When you need to include some simple data calculations and importing Excel is overkill

There are a lot of times when I need to include some simple data calculations in a Word document and a table is the best option. You can always try to insert an entire Excel spreadsheet into your Word doc, but that’s overkill sometimes.

In this article, I’m going to talk about how you can use formulas inside tables in Word. There are only a handful of formulas you can use, but it’s enough to get totals, counts, round numbers, etc. Also, if you are already familiar with Excel, then using the formulas in Word will be a piece of cake.

## Insert Formulas into Word Tables

Let’s start out by creating a simple test table. Click on the **Insert** tab and then click on **Table**. Choose how many rows and columns you want from the grid.

Once your table has been inserted, go ahead and add in some data. I’ve just made a really simple table with a couple of numbers for my example.

Now let’s go ahead and insert a formula. In the first example, I’m going to add the first three values in the first row together (10 + 10 + 10). To do this, click inside the last cell in the fourth column, click on **Layout** in the ribbon and then click on **Formula** at the far right.

This will bring up the Formula dialog with a default of =**SUM(LEFT)**.

If you were to simply click OK, you will see the value we are looking for in the cell (30).

Let’s talk about the formula. Just like Excel, a formula starts with an equals sign, followed by a function name and arguments in parenthesis. In Excel, you only specify cell references or named ranges like A1, A1:A3, etc., but in Word, you have these positional terms you can use.

In the example, LEFT means all cells that are to the left of the cell in which the formula is entered. You can also use **RIGHT**, **ABOVE** and **BELOW**. You can use these positional arguments with SUM, PRODUCT, MIN, MAX, COUNT and AVERAGE.

In addition, you can use these arguments in combination. For example, I could type in **=SUM(LEFT, RIGHT)** and it would add all the cells that are to the left and right of that cell. **=SUM(ABOVE, RIGHT)** would add all numbers that are above the cell and to the right. You get the picture.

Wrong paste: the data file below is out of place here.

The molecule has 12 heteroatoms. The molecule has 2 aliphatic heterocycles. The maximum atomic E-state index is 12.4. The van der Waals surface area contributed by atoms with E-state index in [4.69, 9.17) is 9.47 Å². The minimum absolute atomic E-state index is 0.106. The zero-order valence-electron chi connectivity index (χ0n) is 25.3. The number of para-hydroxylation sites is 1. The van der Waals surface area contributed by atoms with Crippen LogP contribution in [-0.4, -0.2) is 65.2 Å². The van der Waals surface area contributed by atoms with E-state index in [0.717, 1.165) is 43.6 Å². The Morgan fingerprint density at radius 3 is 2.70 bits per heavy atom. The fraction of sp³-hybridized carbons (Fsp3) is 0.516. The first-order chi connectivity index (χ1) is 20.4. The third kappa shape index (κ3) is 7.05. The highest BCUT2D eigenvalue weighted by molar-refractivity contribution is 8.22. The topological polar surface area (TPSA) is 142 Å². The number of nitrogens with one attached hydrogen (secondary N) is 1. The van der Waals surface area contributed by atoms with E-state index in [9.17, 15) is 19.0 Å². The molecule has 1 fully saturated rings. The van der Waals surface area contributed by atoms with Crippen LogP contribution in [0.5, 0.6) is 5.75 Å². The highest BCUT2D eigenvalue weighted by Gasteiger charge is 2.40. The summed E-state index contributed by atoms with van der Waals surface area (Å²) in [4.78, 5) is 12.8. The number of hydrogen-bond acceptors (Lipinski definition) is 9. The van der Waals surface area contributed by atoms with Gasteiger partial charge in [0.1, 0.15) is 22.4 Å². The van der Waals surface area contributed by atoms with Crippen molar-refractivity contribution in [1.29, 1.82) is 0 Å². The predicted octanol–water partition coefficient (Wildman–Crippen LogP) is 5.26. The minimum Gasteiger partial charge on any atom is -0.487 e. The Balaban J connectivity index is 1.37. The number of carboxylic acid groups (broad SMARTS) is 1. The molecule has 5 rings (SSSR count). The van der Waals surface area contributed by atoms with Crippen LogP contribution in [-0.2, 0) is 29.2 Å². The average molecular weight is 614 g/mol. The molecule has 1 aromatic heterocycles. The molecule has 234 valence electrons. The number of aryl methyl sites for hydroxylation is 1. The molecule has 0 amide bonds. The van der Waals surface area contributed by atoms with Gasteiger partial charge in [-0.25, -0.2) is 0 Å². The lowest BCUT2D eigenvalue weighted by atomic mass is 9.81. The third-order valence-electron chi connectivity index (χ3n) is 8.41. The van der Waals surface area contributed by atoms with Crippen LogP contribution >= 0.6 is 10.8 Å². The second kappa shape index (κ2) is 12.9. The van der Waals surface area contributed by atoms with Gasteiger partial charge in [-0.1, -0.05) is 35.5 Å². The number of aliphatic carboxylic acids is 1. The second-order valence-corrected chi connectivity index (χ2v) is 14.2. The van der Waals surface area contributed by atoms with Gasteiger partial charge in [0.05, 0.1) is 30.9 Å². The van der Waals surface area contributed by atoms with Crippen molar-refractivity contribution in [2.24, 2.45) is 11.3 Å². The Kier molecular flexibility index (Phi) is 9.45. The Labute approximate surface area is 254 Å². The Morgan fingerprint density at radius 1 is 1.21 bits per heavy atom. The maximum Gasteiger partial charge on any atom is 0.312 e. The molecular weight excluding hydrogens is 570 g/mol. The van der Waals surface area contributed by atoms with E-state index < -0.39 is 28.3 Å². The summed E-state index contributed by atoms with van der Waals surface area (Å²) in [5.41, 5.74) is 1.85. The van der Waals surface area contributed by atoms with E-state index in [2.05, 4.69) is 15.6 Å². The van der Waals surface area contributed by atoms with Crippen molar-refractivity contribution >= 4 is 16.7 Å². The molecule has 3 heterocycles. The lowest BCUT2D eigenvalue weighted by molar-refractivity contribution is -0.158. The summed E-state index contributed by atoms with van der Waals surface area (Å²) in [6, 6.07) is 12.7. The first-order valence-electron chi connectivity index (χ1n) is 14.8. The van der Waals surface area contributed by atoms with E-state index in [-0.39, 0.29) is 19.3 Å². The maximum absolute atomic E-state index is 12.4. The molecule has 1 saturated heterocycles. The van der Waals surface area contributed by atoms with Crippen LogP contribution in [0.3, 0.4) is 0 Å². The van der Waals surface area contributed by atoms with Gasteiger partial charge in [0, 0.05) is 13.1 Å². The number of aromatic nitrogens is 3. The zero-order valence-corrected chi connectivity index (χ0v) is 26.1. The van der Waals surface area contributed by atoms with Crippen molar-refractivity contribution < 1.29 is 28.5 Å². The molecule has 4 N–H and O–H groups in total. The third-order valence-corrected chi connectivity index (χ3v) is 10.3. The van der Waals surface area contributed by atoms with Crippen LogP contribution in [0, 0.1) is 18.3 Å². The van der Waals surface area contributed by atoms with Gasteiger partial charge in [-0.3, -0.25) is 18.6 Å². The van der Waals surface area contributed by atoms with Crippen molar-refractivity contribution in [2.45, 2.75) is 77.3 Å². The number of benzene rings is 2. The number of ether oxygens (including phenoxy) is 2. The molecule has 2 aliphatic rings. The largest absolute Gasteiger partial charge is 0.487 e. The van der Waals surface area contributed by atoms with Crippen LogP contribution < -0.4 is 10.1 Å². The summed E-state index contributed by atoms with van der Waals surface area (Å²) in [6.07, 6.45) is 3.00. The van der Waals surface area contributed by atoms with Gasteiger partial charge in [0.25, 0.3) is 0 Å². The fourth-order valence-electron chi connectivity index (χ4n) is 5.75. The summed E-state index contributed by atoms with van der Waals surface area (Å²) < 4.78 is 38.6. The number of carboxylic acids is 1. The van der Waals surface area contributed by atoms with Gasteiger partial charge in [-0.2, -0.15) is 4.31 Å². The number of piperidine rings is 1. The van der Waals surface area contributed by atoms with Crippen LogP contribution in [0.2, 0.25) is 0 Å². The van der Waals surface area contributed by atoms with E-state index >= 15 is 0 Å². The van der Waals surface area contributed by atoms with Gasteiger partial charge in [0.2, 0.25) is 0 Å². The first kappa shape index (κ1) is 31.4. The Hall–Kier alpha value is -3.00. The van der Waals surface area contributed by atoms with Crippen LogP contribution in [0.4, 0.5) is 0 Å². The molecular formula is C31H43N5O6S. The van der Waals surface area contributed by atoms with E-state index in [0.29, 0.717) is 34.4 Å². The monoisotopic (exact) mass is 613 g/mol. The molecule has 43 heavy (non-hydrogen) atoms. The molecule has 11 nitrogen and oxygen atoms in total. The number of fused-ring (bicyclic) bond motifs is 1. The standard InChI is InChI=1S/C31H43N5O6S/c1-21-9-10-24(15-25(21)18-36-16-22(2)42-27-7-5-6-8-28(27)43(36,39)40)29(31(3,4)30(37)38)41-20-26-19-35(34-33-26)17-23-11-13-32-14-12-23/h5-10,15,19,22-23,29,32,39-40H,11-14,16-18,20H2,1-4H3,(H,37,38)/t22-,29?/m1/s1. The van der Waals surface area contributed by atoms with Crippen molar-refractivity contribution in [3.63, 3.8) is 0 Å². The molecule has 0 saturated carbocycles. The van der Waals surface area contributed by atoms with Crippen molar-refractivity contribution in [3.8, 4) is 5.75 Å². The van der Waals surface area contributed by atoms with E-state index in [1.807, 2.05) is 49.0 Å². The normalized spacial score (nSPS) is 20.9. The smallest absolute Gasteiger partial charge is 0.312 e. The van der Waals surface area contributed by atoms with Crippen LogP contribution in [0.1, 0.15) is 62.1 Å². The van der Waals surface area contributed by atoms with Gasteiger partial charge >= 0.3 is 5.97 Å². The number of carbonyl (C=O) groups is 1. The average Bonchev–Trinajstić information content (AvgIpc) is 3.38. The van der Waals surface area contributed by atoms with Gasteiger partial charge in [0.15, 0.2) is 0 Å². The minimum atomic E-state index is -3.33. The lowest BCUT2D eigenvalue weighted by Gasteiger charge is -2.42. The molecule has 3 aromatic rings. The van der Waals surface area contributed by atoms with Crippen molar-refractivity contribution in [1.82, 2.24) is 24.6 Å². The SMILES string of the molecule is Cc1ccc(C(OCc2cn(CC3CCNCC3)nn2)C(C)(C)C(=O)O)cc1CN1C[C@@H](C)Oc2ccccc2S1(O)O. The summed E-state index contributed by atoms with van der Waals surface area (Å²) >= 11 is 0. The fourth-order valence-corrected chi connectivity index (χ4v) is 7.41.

Now let’s talk about some of the other functions and how we can specify cells in a different manner. If I wanted to find the maximum number in the first column, I could add another row and then use the **=MAX(ABOVE)** function to get 30. However, there is another way you can do this. I could also simply go into any cell and type in **=MAX(A1:A3)**, which references the first three rows in the first column.

This is really convenient because you can put the formulas anywhere you want in the table. You can also reference individual cells like writing **=SUM(A1, A2, A3)**, which will give you the same result. If you write **=SUM(A1:B3)**, it will add A1, A2, A3, B1, B2, and B3. Using these combinations, you can pretty much reference any data you like.

If you want to see a list of all the functions you can use in your Word formula, just click on the** Paste Function** box.

You can use **IF** statements, **AND** and **OR** operators and more. Let’s see an example of a more complex formula.

In the example above, I have =IF(SUM(A1:A3) > 50, 50, 0), which means that if the sum from A1 to A3 is greater than 50, show 50, otherwise show 0. It’s worth noting that all of these functions really only work with numbers. You can’t do anything with text or strings and you can’t output any text or string either. Everything has to be a number.

Here’s another example using the AND function. In this example, I am saying that if both the sum and max value of A1 to A3 is greater than 50, then true otherwise false. True is represented by a 1 and False by 0.

If you type in a formula and it’s got an error in it, you’ll see a syntax error message.

To fix the formula, just right click on the error and choose **Edit Field**.

This will bring up the **Field** dialog. Here you just have to click on the **Formula** button.

This will bring up the same Formula editing dialog that we’ve been working with since the beginning. That’s about all there is to inserting formulas into Word. You can also check out the online documentation from Microsoft that explains each function in detail.

Overall, it’s nothing even close to the power of Excel, but it’s enough for some basic spreadsheet calculations right inside Word. If you have any questions, feel free to comment. Enjoy!